MANHATTAN — Open House New York weekend celebrates its 10th anniversary of providing access to some of the city’s most prized architectural gems, from historic landmarks and great public works to behind-the-scenes looks at buildings under construction.
The massive event, held Oct. 6 and 7, will pry the doors open to private residences, offices and architecture or design studios and let New Yorkers hear from those who design, build, operate or curate some of the city’s most fascinating spaces.
The weekend’s offerings have greatly expanded in the last decade, from nearly 80 sites during the first year to more than 220 this weekend, said Margaret Sullivan, OHNY board president — who started out as a volunteer during the first year — and is also director of interiors at H3 Hardy Collaboration Architecture.
“We’ve grown in quantity,” Sullivan said. “I think we’ve also grown in quality. We’ve been able to get access not only to designers but also to engineers, clients, facilities managers — sometimes in conversation with each other — and what’s extraordinary about the program is that it’s become more than an architecture and design event. It’s become something of the city.”
Sullivan praised the jam-packed weekend of tours, talks and site visits for creating a sense of community in the city, since it’s based on the generosity of so many volunteers, organizations, firms and institutions giving them time to let New Yorkers glimpse “the fabric of the city.”
OHNY’s website provides a map for urban adventurers to plot out their weekend. Some might want to schedule their itinerary based on themes.
This year’s OHNY is opening the doors to more private residences than ever before, including the first-ever Interior Design’s Designers’ Open House, a collection of private homes of 15 contemporary architects and designers in Manhattan and Brooklyn that the magazine’s editors curated. Other private homes include the always-popular and sleek modernist Paul Rudolph /Modulightor Building at 245 E. 58th St., the whimsically colorful Upper East Side digs of designer Apryl Miller and “LifeEdited,” the so-called home of Treehugger founder Graham Hill which celebrates small-space design.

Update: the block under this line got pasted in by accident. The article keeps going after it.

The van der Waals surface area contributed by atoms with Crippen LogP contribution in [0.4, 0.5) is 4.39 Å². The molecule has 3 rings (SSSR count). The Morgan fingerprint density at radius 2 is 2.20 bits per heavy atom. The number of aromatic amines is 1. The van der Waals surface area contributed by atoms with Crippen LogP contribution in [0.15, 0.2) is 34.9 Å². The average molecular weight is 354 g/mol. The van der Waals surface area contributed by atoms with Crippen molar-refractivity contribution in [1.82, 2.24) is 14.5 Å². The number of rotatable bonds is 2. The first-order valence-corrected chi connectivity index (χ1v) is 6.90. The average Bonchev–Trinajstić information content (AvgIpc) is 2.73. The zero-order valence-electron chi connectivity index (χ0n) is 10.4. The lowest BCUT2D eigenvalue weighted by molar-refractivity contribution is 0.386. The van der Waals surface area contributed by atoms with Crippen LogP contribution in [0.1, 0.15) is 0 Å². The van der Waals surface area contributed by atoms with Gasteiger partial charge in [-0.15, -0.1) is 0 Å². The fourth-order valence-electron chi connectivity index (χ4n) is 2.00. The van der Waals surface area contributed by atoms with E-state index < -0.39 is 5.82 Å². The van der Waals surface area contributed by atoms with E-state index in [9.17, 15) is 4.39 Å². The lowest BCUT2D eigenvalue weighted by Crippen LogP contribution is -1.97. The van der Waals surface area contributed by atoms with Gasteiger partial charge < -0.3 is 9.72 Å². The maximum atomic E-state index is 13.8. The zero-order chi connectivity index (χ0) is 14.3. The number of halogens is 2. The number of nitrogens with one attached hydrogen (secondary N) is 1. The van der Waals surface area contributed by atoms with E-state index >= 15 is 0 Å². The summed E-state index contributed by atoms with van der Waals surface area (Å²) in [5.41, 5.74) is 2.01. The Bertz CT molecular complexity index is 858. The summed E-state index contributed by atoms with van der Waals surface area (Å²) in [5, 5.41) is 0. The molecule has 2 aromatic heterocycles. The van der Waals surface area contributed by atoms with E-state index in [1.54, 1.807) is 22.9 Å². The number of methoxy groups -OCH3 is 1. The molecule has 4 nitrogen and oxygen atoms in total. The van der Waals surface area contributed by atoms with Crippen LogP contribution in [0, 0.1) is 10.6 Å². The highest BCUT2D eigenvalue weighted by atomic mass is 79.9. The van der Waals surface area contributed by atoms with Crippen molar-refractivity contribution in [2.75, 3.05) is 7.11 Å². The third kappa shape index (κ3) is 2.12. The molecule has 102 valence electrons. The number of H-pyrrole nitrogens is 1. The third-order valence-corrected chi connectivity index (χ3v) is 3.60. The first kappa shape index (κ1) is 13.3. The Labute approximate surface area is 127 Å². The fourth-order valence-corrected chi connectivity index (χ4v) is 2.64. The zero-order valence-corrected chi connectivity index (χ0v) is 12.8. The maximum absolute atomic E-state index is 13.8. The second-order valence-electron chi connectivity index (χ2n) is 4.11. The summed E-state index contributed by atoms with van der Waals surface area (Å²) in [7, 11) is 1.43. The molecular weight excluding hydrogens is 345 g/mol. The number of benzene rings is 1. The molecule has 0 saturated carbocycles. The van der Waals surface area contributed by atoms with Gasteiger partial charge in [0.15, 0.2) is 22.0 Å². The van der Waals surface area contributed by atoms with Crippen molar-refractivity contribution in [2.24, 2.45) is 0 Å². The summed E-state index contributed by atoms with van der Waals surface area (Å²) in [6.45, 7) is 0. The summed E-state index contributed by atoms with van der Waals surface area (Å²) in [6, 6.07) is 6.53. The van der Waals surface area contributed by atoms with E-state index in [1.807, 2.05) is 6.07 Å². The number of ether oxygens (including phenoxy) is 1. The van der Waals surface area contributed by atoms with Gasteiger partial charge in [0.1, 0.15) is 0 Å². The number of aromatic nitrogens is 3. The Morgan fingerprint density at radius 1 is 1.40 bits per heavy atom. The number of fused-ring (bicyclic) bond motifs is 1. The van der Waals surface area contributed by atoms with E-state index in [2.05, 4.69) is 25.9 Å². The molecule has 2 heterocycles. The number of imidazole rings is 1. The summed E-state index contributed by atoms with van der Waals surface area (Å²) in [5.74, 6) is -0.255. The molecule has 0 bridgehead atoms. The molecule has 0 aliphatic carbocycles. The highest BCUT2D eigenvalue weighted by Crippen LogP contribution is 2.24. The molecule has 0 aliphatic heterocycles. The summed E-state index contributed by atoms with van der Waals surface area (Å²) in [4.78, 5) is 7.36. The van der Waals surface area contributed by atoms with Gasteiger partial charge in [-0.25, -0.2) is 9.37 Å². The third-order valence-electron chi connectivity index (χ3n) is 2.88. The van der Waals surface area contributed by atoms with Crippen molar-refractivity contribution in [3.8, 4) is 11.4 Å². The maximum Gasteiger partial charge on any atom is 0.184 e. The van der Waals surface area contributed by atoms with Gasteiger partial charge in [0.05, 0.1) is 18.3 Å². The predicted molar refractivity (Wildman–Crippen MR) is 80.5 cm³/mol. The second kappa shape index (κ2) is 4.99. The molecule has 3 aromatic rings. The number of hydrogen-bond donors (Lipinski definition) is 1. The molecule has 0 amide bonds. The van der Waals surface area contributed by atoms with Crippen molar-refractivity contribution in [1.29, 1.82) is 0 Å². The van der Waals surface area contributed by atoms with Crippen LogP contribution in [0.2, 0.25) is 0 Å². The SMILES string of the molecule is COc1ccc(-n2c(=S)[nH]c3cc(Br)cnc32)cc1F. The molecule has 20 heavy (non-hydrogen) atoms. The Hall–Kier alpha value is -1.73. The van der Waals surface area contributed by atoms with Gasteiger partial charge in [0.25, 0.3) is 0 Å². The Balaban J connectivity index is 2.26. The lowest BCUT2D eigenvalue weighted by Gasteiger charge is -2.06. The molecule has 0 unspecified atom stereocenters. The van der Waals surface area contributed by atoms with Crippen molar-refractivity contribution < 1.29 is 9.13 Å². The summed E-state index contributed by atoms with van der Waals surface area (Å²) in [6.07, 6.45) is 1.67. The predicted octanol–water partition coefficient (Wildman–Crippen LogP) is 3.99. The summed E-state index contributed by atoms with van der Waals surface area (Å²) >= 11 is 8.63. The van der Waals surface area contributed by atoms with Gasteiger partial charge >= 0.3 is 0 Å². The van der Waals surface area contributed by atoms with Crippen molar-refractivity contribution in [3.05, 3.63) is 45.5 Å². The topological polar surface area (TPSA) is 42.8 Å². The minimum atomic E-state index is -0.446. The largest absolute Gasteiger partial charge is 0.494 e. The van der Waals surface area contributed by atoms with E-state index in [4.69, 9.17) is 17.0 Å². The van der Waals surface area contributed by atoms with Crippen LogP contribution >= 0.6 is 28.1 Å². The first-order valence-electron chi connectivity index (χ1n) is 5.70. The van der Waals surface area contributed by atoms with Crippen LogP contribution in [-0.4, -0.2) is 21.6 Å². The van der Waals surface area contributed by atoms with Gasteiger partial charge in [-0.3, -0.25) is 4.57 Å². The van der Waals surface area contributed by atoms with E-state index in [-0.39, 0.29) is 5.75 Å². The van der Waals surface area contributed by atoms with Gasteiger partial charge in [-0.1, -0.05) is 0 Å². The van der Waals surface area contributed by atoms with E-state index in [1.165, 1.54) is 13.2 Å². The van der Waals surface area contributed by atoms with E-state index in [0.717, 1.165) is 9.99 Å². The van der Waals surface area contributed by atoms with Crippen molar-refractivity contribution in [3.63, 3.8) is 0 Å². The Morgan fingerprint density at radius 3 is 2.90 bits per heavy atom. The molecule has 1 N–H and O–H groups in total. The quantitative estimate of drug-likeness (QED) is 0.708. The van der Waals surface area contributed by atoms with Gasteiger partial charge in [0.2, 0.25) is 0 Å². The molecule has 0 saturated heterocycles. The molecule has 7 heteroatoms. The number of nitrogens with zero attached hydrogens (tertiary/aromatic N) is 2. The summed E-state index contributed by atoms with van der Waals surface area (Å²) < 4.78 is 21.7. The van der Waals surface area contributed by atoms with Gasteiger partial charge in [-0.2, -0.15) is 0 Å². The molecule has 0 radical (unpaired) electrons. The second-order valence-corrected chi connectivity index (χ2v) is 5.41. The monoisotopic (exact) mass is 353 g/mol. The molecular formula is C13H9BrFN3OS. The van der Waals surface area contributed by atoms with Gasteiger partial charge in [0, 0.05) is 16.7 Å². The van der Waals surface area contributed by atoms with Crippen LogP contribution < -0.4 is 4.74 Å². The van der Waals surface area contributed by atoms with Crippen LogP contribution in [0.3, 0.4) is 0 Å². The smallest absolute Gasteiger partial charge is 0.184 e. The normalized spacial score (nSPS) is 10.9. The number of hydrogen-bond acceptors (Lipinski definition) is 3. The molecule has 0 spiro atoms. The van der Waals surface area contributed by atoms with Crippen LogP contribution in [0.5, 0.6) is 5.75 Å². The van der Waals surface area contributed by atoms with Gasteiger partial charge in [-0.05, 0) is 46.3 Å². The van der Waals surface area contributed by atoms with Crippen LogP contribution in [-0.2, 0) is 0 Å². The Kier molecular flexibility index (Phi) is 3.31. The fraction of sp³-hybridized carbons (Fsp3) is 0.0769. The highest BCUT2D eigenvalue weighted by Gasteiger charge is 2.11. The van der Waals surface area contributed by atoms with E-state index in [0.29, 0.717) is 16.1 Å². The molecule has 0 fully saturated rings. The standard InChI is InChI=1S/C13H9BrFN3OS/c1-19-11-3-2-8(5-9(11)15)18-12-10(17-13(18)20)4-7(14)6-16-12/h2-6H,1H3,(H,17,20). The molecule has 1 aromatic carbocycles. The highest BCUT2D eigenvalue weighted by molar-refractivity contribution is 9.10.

There are swanky new residential projects like One Museum Mile designed by Robert A.M. Stern Architects at 1280 Fifth Ave.; older building complexes like Penn South in Chelsea, which embodied the idealism of the cooperative movement and the community spirit of organized labor; and Sunnyside Gardens, a planned community of two- and three-story homes surrounding community courtyards, now considered is a Historic District in Queens.
“We inherently have a voyeuristic interest, especially in New York, where space is at a premium,” Sullivan said. “ There is an interest in how people work and live and play.”
OHNY will bring visitors into places that are under renovation or being redeveloped, like Brooklyn Bridge Park’s Pier 5, the Lakeside at Prospect Park, Park Avenue Armory on the Upper East Side and Pier 57. “Hard hat” tours include a sneak peek at the Theatre for a New Audience in Fort Greene. (Many tours require reservations and often fill up fast, like they did for the renovation of Philip Johnson’s Four Seasons restaurant in the Seagram Building and the "hard hat" tour of the New School University building rising at the corner of Fifth Avenue and 14th Street.
Many of the weekend’s most popular offerings are back, like last year’s most visited site: the TWA Terminal at JFK airport. The massive Brooklyn Army Terminal in in Sunset Park, the Newtown Creek's sewage treatment plant's digestor eggs in Greenpoint, the third section of the High Line (already sold out), the Grand Lodge of the Masons in Chelsea and the Jefferson Market Library — where you can climb the steps for great views of Greenwich Village — have also been fan favorites.
Besides lessons in history, like tours of the fading signs painted onto buildings in TriBeCa and in Chelsea, the weekend features the latest hip spots like Jay-Z’s 40/40 Club, Williamsburg’s Wythe Hotel (tours of which are already sold out) and the Kings County Distillery — which, since 2010, has been making hand-crafted moonshine and bourbon out of the 110-year-old Paymaster Building in the Brooklyn Navy Yard.
“These great buildings, public spaces and cultural institutions enrich who we are,” Sullivan said, adding, “Hopefully it heightens our expectation of what we want for the built environment.”
Plus, participants this year for the first time can step up their game in documenting their experiences: for the first time during OHNY weekend, they can learn how to become amateur architectural photographers with classes taught by New York Photo Safari.